2. Spending Time With Jesus

The apostle John had the privilege of being physically close to Jesus.

“It was John’s deep love for Christ which led him always to desire to be close by His side. The Saviour loved all the Twelve, but John’s was the most receptive spirit. He was younger than the others, and with more of the child’s confiding trust he opened his heart to Jesus. Thus he came more into sympathy with Christ, and through him the Saviour’s deepest spiritual teaching was communicated to the people.” – Ellen G. White, Acts of the Apostles, page 545.

How do we behold Christ today as Christians in God’s church? As Jesus is no longer visibly with us today, we can behold Christ only through His written word the Bible. The Bible records of Christ’s dealings with His people, both during the Old and also the New Testament times.

Sister White tells us in her book, Desire of Ages:

“It would be well for us to spend a thoughtful hour each day in contemplation of the life of Christ. We should take it point by point, and let the imagination grasp each scene, especially the closing ones. As we thus dwell upon His great sacrifice for us, our confidence in Him will be more constant, our love will be quickened, and we shall be more deeply imbued with His spirit. If we would be saved at last, we must learn the lesson of penitence and humiliation at the foot of the cross.” – Ellen G. White, Desire of Ages, page 83.

3. Abiding in Christ

Our Christian life is like a growing plant. In order for each branch to grow well, it must be properly connected to the stalk in order to receive its life-sustaining materials so as to be able to bear fruit.

“What can I say to you, my brethren, that shall arouse you from your carnal security? I have been shown your perils. There are both believers and unbelievers in the church. Christ represents these two classes in His parable of the vine and its branches. He exhorts His followers: ‘Abide in Me, and I in you. As the branch cannot bear fruit of itself, except it abide in the vine; no more can ye, except ye abide in Me. I am the Vine, ye are the branches: He that abideth in Me, and I in him, the same bringeth forth much fruit: for without Me ye can do nothing.’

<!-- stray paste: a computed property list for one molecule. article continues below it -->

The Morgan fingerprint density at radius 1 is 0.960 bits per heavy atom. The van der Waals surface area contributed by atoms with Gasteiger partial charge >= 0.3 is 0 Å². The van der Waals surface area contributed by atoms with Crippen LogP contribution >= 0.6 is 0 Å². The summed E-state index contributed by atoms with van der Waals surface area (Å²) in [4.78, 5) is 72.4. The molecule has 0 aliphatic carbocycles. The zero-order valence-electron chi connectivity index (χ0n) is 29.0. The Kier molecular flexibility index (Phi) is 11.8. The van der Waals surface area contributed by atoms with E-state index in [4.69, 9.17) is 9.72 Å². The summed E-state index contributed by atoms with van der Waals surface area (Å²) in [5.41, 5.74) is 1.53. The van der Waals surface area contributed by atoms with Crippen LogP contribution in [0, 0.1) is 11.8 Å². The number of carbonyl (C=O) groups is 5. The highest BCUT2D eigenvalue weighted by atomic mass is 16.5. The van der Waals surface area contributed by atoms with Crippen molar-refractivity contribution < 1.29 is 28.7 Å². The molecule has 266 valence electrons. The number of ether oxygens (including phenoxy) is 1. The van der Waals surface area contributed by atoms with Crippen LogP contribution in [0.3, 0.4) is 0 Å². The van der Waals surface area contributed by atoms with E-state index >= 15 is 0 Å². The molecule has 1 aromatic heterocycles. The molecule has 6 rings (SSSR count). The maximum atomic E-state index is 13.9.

“There is a wide difference between a pretended union and a real connection with Christ by faith. A profession of the truth places men in the church, but this does not prove that they have a vital connection with the living Vine. A rule is given by which the true disciple may be distinguished from those who claim to follow Christ but have not faith in Him. The one class are fruit bearing, the other, fruitless. The one are often subjected to the pruning knife of God that they may bring forth more fruit; the other, as withered branches, are erelong to be severed from the living Vine.

“I am deeply solicitous that our people should preserve the living testimony among them, and that the church should be kept pure from the unbelieving element. Can we conceive of a closer, more intimate relation to Christ than is set forth in the words: ‘I am the Vine, ye are the branches’? The fibers of the branch are almost identical with those of the vine. The communication of life, strength, and fruitfulness from the trunk to the branches is unobstructed and constant. The root sends its nourishment through the branch. Such is the true believer’s relation to Christ. He abides in Christ and draws his nourishment from Him.

“This spiritual relation can be established only by the exercise of personal faith. This faith must express on our part supreme preference, perfect reliance, entire consecration. Our will must be wholly yielded to the divine will, our feelings, desires, interests, and honor identified with the prosperity of Christ’s kingdom and the honor of His cause, we constantly receiving grace from Him, and Christ accepting gratitude from us.

“When this intimacy of connection and communion is formed, our sins are laid upon Christ; His righteousness is imputed to us. He was made sin for us that we might be made the righteousness of God in Him. We have access to God through Him; we are accepted in the Beloved. Whoever by word or deed injures a believer thereby wounds Jesus. Whoever gives a cup of cold water to a disciple because he is a child of God will be regarded by Christ as giving to Him.” – Ellen G. White, Testimonies, vol. 5, pages 228-229.

Abiding in Christ, a Christian is able to overcome all his character defects, all the roughness of his character, and bear the fruit of the Holy Spirit which is “love, joy peace, longsuffering, gentleness, goodness, faith, meekness, temperance.” Galatians 5:22-23.

4. Representing Christ

When we have received the character of Christ through our constant growth in grace through our connection with Him, we will be able to represent Him to the church and to the world.

“Freely ye have received, freely give.” Matthew 10:8.

“The gospel invitation is not to be narrowed down and presented only to a select few, who, we suppose, will do us honor if they accept it. The message is to be given to all. When God blesses His children, it is not alone for their own sake, but for the world’s sake. As He bestows His gifts on us, it is that we may multiply them by imparting.